30 Jun 2014: Tainted Harvest: An e360 Special Report

China’s Dirty Secret: The Boom Poisoned Its Soil and Crops

Three decades of rapid economic development in China has left a troubling legacy – widespread soil pollution that has contaminated food crops and jeopardized public health. Although they once labeled soil data a “state secret,” Chinese officials are slowly beginning to acknowledge this grave problem.
The first in a series.

by he guangwei
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Thank you for the thorough exploration of this topic. Much of the "bite-size" holiday candy and other treats sold in the U.S. are made in China. These products are made with ingredients grown in China. U.S. Customs tests a limited number of products for a limited number of potential contaminants. Since our children eat many products imported from China it seems logical that the question of contaminated soil there is more than a local issue.

We use China to feed our insatiable want for circumventing costs of good environmental and social stewardship. We reap questionable health, safety, and social downsides of "cheaper" daily.
Posted by Lea Cullen Boyer on 30 Jun 2014


An internet search on the words:
Soil remediation, biochar
has just found me 46,200 results, of which most on the first few pages were scientific studies of this technique's strong potential.

Given that a research study of the satellite data published earlier this year showed that Albedo Loss due to cryosphere decline,
being just one of the eight major positive feedbacks on AGW observed to be accelerating,
gave an average warming equal to that from 25\% of anthro-CO2 from 1979-2013,
it is increasingly obvious that mitigation of AGW by Emissions Control alone is not remotely commensurate with the problem:
geo-engineering, in both its Carbon Recovery and Albedo Restoration modes,
will have to be applied to avoid the proximate catastrophic effect of serial global crop failures, let alone for controlling the longer term threats.

Of the options for Carbon Recovery, Biochar sourced from native afforestation of non-farmland is outstanding.
Two other options, being BECCS (Biomass Energy for CO2 Capture and Storage) and DACCS (Direct Air Capture of CO2 and Storage)
both suffer insuperable problems of scale, cost, leakage, and unverifiability,
not least because they attempt to sequester 3.664 times the tonnage of material in a toxic high-pressure liquid form as does the plowing in of Biochar.

Given the remarkable co-benefits of using Biochar in a global mitigation strategy of CRFS (Carbon Recovery for Food Security) which include:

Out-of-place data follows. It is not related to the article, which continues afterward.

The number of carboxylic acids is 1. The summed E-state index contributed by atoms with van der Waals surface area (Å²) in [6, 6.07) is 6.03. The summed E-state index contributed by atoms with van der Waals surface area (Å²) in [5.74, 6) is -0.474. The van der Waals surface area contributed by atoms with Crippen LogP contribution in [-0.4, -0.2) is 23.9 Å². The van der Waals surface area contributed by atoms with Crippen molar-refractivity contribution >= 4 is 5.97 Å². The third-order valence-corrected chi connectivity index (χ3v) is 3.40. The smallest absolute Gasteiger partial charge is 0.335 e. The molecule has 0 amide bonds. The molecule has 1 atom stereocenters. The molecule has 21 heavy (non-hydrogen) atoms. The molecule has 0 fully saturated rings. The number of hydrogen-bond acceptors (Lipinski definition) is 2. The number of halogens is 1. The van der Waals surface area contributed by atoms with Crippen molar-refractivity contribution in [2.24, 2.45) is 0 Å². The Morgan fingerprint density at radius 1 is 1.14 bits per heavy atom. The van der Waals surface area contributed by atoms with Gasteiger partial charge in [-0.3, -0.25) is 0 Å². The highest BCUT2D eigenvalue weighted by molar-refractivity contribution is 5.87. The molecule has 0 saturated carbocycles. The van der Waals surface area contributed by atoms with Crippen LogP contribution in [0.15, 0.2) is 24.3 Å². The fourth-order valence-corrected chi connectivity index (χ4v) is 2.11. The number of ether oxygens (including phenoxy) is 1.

- raised farm yields and drought resistance,
the remediation of the mobility of soil contamination,
- a very large area of high-biodiversity native afforestation,
- a major new source of rural employment globally,
- a co-product output from waste gasses of methanol (a versatile liquid fuel),
- the program being partly self funding due to its two revenue streams,
- and the minimization of the period in which a global program of Albedo Restoration is inevitably required to control the symptoms of excess airborne GHGs,
perhaps it is time that E360 launched a serious study of Biochar's essential role and co-benefits in the mitigation of AGW ?

Regards,

Lewis
Posted by Lewis Cleverdon on 30 Jun 2014


The sad part of this is that we here in Australia are importing and buying food from China, not knowing how good or bad it is. Whilst we let our own crops and farmers go down the drain as being too expensive. Better to pay more for safe food than bring in foodstuffs from China and not know what contamination we are eating.
Posted by John Duczek on 01 Jul 2014


Probably China has learned it from the Western world, where we've known this sort of problem for a long time. I hope they are able to solve it.
Posted by Ric on 02 Jul 2014


I'm not surprised by this, actually — articles about China's massive pollution problems imply that any crops grown there are also polluted.

This first article begs the question: How much polluted food is China exporting, and where?

Personally, I avoid Chinese sourced food products whenever possible. We have plenty of US foods to buy instead.
Posted by Mary Harte on 07 Jul 2014


Excellent article. Some of these problems apply to other developing countries also.
Dr. A. Jagadeesh, Nellore (AP), India
Posted by Dr.A.Jagadeesh on 14 Jul 2014


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